Certainly the political aspects of the prequels have a basis in historical events like Caesar taking over the Roman Senate and Napoleon taking over the Republic in France.

I've taken a story that is fictional and comes from my imagination and I've layered on top of it things I've learned about the world and our cultures.

DR: The final Star Wars film is called Revenge of the Sith. Now most people know what a Jedi is, but won't have a clue what a Sith is. What is it?

GL: The Sith are people who are very self-centred and selfish. There used to be many Sith, but because they were corrupted by power and ambition, they killed each other off, so now there are only two - a master and an apprentice.

Sith rely on their passion to get things done. They use their raw emotion, their hatred, their anger, their bitterness - which is the dark side of the Force. The Force is what binds the galaxy together, and it has a good side and a bad side.

The Sith learned how to manipulate both sides of the Force, and then they fell into the trap of being corrupted by the dark side. The Jedi Knights are like marshals in the Wild West. It's their job to make sure everyone is protected, to bring peace. They are the enemy of the Sith, because the Sith want to dominate the galaxy, to control everything, and for a thousand years they have had a plot against the Jedi.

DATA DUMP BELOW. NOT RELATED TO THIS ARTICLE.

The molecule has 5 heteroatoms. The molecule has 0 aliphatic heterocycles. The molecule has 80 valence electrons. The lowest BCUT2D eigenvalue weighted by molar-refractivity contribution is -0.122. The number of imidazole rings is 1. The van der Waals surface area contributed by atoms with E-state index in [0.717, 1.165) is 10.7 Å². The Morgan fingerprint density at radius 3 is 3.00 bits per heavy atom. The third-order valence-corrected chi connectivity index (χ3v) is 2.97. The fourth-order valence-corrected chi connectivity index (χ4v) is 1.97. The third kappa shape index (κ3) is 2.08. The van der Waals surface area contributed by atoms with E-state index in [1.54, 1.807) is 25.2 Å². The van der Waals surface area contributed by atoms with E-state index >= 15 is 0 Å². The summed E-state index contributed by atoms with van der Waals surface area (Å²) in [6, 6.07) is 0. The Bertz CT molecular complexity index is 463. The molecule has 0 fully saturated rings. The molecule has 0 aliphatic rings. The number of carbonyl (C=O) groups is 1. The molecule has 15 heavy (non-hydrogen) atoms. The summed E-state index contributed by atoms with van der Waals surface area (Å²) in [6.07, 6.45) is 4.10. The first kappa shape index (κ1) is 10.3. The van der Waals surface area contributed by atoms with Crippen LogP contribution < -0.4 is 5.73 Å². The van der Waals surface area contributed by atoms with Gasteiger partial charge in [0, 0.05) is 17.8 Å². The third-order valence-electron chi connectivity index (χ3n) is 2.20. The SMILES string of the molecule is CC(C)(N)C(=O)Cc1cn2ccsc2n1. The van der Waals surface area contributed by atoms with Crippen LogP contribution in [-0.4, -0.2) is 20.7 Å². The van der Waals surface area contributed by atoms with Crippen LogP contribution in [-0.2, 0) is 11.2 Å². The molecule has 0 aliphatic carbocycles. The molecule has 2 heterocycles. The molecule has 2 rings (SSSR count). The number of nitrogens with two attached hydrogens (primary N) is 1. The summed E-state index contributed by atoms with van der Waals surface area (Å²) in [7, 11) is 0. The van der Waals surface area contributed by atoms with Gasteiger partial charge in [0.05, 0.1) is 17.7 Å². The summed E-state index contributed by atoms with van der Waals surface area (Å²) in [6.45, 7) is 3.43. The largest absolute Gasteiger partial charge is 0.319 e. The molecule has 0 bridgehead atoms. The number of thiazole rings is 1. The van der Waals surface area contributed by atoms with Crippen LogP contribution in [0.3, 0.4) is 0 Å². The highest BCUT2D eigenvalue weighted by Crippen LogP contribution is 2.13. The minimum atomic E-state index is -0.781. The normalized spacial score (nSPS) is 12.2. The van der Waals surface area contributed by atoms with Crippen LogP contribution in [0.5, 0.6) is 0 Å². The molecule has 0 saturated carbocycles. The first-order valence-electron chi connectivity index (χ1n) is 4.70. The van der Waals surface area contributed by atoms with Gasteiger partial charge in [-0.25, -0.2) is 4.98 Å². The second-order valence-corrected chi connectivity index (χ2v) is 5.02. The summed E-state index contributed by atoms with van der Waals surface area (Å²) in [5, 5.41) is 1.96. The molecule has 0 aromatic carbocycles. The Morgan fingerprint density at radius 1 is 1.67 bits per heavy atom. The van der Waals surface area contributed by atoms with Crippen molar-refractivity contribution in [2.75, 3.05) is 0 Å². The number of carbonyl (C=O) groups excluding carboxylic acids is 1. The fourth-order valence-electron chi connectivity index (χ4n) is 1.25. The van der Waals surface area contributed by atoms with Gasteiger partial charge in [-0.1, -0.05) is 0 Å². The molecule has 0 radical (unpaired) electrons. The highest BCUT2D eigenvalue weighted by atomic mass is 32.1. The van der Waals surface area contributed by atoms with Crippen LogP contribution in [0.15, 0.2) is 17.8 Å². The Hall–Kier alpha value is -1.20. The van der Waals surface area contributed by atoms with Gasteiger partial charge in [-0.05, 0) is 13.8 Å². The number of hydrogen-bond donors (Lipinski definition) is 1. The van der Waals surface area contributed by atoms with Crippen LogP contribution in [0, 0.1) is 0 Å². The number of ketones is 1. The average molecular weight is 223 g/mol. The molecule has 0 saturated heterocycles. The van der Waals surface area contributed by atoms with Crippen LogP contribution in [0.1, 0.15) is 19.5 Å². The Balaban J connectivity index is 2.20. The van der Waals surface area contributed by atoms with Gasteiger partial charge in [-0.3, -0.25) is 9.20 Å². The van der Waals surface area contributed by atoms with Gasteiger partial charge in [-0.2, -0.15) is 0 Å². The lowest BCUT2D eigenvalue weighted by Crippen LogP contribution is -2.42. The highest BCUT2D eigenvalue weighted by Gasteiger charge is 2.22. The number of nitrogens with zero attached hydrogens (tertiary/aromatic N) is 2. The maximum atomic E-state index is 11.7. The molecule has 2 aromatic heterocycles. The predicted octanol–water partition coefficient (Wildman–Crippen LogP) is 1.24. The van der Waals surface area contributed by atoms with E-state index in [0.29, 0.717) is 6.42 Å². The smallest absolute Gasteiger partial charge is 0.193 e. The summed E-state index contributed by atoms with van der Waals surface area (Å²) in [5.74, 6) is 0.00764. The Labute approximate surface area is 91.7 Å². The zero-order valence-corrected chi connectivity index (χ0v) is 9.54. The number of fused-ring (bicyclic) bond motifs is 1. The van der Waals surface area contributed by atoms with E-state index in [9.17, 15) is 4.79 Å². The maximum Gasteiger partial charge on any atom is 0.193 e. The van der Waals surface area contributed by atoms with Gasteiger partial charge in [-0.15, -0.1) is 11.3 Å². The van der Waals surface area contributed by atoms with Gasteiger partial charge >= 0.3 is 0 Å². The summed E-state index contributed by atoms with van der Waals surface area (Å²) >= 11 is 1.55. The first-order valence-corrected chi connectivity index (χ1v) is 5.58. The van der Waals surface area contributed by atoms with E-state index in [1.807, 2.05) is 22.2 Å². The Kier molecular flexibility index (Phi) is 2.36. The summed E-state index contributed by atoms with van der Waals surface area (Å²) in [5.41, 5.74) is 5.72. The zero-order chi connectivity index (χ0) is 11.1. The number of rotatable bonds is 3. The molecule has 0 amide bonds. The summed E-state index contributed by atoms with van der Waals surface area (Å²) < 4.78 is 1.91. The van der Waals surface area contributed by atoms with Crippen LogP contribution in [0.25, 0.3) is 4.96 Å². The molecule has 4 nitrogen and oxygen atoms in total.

So, in this movie, it is time for them to seek revenge against the Jedi for perceived injustices and to carry out that plot.

DR: When you were writing the script to the first Star Wars movie, did you have any idea you were writing something that would be so successful?

GL: I was excited about it and very proud of it, but I never imagined that it would be successful - let alone turn into the phenomenon that it became.

I had been trying to incorporate mythological motifs into a modern story, and I was excited by that challenge. I just wanted to make a good, fun movie that I would want to see myself.